To a Mountain Daisy
On Turning One Down with the Plow, in April, 1786
Robert Burns, Poems, Chiefly in the Scottish Dialect (Kilmarnock, 1786). PR 4300 1786a K5s SMR. B-10 0051 Fisher Library.
2Thou's met me in an evil hour;
4 Thy slender stem:
5To spare thee now is past my pow'r,
6 Thou bonie gem.
7Alas! it's no thy neibor sweet,
8The bonie lark, companion meet,
9Bending thee 'mang the dewy weet
10 Wi' spreck'd breast,
11When upward-springing, blythe, to greet
12 The purpling east.
13Cauld blew the bitter-biting north
14Upon thy early, humble birth;
15Yet cheerfully thou glinted forth
16 Amid the storm,
17Scarce rear'd above the parent-earth
18 Thy tender form.
19The flaunting flowers our gardens yield
22 O' clod or stane,
24 Unseen, alane.
25There, in thy scanty mantle clad,
26Thy snawie-bosom sun-ward spread,
27Thou lifts thy unassuming head
28 In humble guise;
29But now the share uptears thy bed,
30 And low thou lies!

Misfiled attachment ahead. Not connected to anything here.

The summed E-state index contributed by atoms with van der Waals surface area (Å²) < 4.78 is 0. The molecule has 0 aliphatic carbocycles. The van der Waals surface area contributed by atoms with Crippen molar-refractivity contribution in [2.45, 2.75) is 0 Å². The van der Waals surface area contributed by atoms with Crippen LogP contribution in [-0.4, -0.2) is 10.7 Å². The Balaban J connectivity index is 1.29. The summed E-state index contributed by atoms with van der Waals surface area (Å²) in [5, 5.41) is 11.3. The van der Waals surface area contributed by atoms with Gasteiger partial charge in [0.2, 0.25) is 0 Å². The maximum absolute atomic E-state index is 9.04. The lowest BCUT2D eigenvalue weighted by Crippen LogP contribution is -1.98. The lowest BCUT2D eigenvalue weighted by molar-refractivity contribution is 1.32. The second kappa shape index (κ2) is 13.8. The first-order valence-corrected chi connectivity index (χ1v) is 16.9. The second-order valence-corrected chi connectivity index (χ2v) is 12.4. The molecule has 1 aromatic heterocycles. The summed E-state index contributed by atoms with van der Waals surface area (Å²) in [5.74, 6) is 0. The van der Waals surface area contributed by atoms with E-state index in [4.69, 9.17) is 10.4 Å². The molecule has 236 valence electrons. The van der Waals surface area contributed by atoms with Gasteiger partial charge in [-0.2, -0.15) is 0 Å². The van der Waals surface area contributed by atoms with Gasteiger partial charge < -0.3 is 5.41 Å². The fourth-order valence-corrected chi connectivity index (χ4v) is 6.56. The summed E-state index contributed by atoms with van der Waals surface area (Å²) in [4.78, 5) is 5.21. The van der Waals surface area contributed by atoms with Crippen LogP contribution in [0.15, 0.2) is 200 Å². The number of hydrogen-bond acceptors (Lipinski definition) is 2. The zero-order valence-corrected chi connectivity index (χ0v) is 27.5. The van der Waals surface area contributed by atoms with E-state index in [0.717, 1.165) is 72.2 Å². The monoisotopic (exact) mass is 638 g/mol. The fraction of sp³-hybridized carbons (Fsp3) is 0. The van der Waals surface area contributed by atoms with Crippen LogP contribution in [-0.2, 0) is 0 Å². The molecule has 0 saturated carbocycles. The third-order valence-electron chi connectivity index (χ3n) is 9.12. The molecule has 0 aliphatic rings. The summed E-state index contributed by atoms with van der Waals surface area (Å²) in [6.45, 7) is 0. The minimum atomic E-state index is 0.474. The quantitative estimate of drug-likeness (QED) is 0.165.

31Such is the fate of artless maid,
32Sweet flow'ret of the rural shade!
33By love's simplicity betray'd
34 And guileless trust;
35Till she, like thee, all soil'd, is laid
36 Low i' the dust.
37Such is the fate of simple bard,
38On life's rough ocean luckless starr'd!
40 Of prudent lore,
41Till billows rage and gales blow hard,
42 And whelm him o'er!
43Such fate to suffering Worth is giv'n,
44Who long with wants and woes has striv'n,
45By human pride or cunning driv'n
46 To mis'ry's brink;
47Till, wrench'd of ev'ry stay but Heav'n,
48 He ruin'd sink!
49Ev'n thou who mourn'st the Daisy's fate,
50That fate is thine--no distant date;
51Stern Ruin's ploughshare drives elate,
52 Full on thy bloom,
53Till crush'd beneath the furrow's weight
54 Shall be thy doom.
1] At the time when this poem was written Burns was in great distress and anxiety, and was meditating emigration to Jamaica. His circumstances are reflected in this poem, which, like the lines "To a Mouse", was composed at the plough. It was published in 1786. crimson-tippèd. Canadian students should remember that the daisy here meant (bellis perennis) is an entirely different flower from that commonly called daisy in this country (ox-eye daisy, chrysanthemum leucanthemum). Back to Line
3] stoure. Dust. "Stoure" means primarily turmoil ("Mary Morison", l. 5), hence dust in motion. Back to Line
20] wa's. Walls. Back to Line
21] bield. Shelter. Back to Line
23] histie. Dry, barren.
stibble. Stubble. Back to Line
39] card. Compass, as in Macbeth, I.iii.17. Back to Line
Publication Start Year:
RPO poem Editors:
W. J. Alexander; William Hall Clawson
RP (1912), 92-94.